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Diego Corrales the New Alexis Arguello

BY David A. Avila ON October 02, 2006
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Diego “Chico” Corrales defends his WBC lightweight world title on Saturday Oct. 7, against Cuba’s mean-spirited Joel Casamayor (33-3-1) but what gets lost in translation can’t be described in the boxing ring.

During the last three years Corrales (40-3, 33 KOs) has slowly captured the hearts of millions of fans, but not with his deadly punching power. It’s his gentlemanly conduct and sportsmanship that attracts the most attention.

“Diego can’t walk anywhere without people crowding around him,” said Giovanni Flores, a boxing fan who spotted Corrales in Hollywood one night. “Everybody wants to talk to him or buy him a dinner. He talks to everybody like he knows them.”

Not since Alexis Arguello roamed the prizefighting circuit in the ‘70s and ‘80s has a boxer like Corrales endeared himself to the public with extraordinary manners and goodwill.

In boxing there are many well-mannered prizefighters or ambassadors that come to mind – such as Sugar Shane Mosley, Oscar De La Hoya, Evander Holyfield, Chris Byrd, Jermain Taylor and Juan Diaz – fighters who refuse to badmouth or bait opponents into a war of words. Corrales takes it another step and heaps praise on potential opponents such as Coachella’s Julio Diaz or Florida’s Nate Campbell.

“Julio Diaz is a great fighter. He has tremendous talent,” Corrales said enthusiastically.

Corrales had this to say about Campbell: “He has all the tools to be a champion for a long time.”

What kind of attitude is that for a devastating knockout artist like Corrales, who has one of the greatest knockout ratios of all time for a lightweight? Only one fighter has gone the distance against Corrales since 1999 and that’s Casamayor.

“Corrales is a one-dimensional fighter. I can beat him any way,” said Casamayor, a former titleholder as a junior lightweight.

Lately, the Cuban has attempted to bait Corrales into a psyche war but it hasn’t materialized. Casamayor accused Corrales of speaking ill of his family.

“I never brought anybody’s family into this,” said Corrales during a telephone press conference. “I predict a great fight.”

That’s about as ornery as Corrales gets outside of the ring, but inside those ropes, it’s another story.

Before Corrales fought Jose Luis Castillo in their first bout in May 2005, both exchanged cordial words and no one expected the furious battle that became not only the fight of the year, but the fight of the 21st century.

“When I see that fight I get goose bumps,” said Julio Diaz, who is primed to fight for a world title at the end of this month.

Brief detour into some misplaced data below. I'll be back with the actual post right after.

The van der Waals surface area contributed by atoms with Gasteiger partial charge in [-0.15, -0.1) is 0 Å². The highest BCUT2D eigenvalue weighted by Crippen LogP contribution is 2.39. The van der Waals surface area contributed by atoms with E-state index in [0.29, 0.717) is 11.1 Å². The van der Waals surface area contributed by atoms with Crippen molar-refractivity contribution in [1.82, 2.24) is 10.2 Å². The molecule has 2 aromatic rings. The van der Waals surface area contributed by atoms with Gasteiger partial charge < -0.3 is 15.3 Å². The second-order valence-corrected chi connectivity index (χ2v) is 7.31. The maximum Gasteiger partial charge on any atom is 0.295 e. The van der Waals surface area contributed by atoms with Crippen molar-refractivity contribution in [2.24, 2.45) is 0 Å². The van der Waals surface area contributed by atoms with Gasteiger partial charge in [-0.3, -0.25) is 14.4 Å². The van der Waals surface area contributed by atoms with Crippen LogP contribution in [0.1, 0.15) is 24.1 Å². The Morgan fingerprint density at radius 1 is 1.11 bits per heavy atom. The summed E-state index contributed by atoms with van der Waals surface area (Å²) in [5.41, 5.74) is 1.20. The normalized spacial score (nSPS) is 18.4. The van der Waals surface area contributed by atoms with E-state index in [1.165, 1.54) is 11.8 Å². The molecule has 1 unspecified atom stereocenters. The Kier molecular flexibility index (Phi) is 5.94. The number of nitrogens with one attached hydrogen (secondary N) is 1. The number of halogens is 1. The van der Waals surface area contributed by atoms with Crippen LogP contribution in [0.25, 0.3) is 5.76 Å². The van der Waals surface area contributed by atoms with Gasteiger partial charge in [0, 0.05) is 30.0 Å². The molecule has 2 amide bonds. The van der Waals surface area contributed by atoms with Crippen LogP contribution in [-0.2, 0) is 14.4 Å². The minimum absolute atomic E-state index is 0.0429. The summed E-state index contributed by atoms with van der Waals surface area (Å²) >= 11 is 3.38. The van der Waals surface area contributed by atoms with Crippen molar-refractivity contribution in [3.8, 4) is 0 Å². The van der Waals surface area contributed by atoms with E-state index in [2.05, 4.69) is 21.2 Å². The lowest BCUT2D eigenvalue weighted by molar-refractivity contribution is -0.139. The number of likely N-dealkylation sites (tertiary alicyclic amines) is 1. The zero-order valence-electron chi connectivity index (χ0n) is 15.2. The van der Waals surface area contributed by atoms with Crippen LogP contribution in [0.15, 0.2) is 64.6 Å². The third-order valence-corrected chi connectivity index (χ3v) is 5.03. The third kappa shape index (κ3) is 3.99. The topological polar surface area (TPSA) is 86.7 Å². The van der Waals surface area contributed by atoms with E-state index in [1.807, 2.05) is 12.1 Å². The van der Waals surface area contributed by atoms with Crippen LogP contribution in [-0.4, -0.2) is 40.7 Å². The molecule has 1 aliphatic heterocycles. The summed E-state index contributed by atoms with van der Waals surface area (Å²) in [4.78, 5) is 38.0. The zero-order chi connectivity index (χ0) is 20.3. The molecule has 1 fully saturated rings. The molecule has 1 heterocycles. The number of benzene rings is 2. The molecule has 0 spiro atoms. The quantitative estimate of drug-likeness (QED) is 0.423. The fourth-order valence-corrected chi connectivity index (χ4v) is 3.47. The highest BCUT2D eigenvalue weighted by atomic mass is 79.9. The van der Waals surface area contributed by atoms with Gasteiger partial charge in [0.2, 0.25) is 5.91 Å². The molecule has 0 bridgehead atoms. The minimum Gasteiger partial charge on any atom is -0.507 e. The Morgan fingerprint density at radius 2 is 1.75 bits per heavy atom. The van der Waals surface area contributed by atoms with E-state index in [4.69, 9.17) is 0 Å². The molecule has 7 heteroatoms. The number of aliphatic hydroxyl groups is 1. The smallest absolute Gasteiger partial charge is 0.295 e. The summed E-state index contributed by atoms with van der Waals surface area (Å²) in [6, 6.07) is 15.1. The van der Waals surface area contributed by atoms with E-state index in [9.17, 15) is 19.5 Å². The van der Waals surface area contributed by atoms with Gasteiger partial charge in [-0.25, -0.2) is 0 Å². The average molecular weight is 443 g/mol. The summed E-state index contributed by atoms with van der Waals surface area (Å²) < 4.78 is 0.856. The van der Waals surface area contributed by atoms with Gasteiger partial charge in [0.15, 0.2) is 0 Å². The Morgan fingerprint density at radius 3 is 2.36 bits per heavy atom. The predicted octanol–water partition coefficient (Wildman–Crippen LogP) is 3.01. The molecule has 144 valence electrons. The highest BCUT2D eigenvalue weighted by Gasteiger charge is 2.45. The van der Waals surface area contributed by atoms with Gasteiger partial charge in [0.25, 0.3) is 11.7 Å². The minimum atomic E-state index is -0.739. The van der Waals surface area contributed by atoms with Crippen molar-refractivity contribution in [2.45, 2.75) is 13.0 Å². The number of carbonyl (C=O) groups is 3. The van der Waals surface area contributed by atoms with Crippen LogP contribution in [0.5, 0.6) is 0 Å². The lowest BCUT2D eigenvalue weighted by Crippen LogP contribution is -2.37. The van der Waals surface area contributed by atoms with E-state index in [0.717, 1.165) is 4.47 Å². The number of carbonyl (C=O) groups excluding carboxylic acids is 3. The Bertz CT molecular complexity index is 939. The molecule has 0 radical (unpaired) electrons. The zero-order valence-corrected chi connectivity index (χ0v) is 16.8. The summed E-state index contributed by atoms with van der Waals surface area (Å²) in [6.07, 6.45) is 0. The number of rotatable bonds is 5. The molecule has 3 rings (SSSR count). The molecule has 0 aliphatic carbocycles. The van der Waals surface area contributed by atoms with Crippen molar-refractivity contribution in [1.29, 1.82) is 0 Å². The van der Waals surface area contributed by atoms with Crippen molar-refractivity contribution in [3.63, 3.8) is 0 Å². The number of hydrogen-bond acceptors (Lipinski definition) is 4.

The New York Jets football team recently showed that fight to pump up the team before a crucial game a few weeks ago.

Corrales is one of the few professional fighters that others in his field will pay to see fight. If you look at a tape of the first Corrales-Castillo match you can spot James Toney, Winky Wright, Shane Mosley and many others rooting for the 135-pounder.

There’s not a nicer guy outside of the ring than Corrales. But inside the ropes, the face changes, the posture becomes bent, and those fists look like two battle-ready clubs ready for some more notches.

Back in the early ‘80s Nicaragua’s Arguello was a similar character.

When Arguello fought the wound-up Aaron Pryor for the WBA junior welterweight title in 1982, the pair met in a press conference for the first time.

Pryor snarled into a microphone that he was “the real champion” and looked at Arguello who replied, “and a great world champion.” Pryor stumbled a bit not expecting that from his opponent, and then said, “oh, thank you man.”

But once inside the ring Pryor and Arguello set the sports world on fire with their momentous battle. The world saw the ferocious Pryor win that fight and the second, but the conduct displayed by the pair after the fight won the hearts of millions of fans who still applaud Arguello today like some lost prince.

A year earlier, in Atlantic City, Arguello met a young bull of a fighter named Ray “Boom Boom” Mancini for the WBC lightweight title. After 14 rounds a left hook left the young Italian fighter on queer street and it was soon over as the Nicaraguan’s firepower proved to much for the younger fighter. But after the fight, Arguello spoke into the microphone, hugged his fallen opponent, and told the world how he loved Mancini’s father and him and predicted a world title for the kid. There wasn’t a dry eye in the place.

It’s moments like those that make boxing the sport among sports. The three epic battles in 2002 and 2003 between Arturo Gatti and Mickey Ward inspired many with their ferocity inside the ring and classy behavior toward each other outside the ring. Much like Arguello.

“Arguello had that sense of class that you can’t teach,” said Dean Campos, a boxing trainer out of Montebello. “Diego Corrales is a lot like him.”

When Corrales steps inside the ring to face Casamayor for the third time, don’t expect a smile on the tall, lean boxer. But after that fight, win or lose, the gentleman of boxing returns.

“This is my sport, I love it,” Corrales says. “I want everybody to love my sport as much as I do.”

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